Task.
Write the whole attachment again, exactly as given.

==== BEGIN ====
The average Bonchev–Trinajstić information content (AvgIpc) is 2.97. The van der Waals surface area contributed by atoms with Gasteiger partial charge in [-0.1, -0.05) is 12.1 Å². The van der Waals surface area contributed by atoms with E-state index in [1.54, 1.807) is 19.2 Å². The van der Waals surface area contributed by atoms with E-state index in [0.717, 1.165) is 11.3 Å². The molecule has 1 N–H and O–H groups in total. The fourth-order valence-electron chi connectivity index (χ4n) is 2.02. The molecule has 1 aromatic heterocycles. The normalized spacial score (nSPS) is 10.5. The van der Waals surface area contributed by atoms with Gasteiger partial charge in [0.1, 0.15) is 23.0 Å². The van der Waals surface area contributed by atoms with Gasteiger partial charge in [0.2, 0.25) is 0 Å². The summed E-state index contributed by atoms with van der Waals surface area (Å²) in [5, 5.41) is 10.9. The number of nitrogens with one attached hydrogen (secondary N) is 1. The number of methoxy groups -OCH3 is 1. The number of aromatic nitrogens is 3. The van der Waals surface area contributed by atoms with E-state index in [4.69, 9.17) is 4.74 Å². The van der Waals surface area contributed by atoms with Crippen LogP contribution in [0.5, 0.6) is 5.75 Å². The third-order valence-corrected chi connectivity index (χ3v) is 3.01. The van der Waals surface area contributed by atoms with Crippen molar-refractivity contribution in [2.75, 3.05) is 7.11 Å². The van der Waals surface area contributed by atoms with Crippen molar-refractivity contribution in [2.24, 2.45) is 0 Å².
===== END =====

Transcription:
The average Bonchev–Trinajstić information content (AvgIpc) is 2.97. The van der Waals surface area contributed by atoms with Gasteiger partial charge in [-0.1, -0.05) is 12.1 Å². The van der Waals surface area contributed by atoms with E-state index in [1.54, 1.807) is 19.2 Å². The van der Waals surface area contributed by atoms with E-state index in [0.717, 1.165) is 11.3 Å². The molecule has 1 N–H and O–H groups in total. The fourth-order valence-electron chi connectivity index (χ4n) is 2.02. The molecule has 1 aromatic heterocycles. The normalized spacial score (nSPS) is 10.5. The van der Waals surface area contributed by atoms with Gasteiger partial charge in [0.1, 0.15) is 23.0 Å². The van der Waals surface area contributed by atoms with Gasteiger partial charge in [0.2, 0.25) is 0 Å². The summed E-state index contributed by atoms with van der Waals surface area (Å²) in [5, 5.41) is 10.9. The number of nitrogens with one attached hydrogen (secondary N) is 1. The number of methoxy groups -OCH3 is 1. The number of aromatic nitrogens is 3. The van der Waals surface area contributed by atoms with E-state index in [4.69, 9.17) is 4.74 Å². The van der Waals surface area contributed by atoms with Crippen LogP contribution in [0.5, 0.6) is 5.75 Å². The third-order valence-corrected chi connectivity index (χ3v) is 3.01. The van der Waals surface area contributed by atoms with Crippen molar-refractivity contribution in [2.75, 3.05) is 7.11 Å². The van der Waals surface area contributed by atoms with Crippen molar-refractivity contribution in [2.24, 2.45) is 0 Å².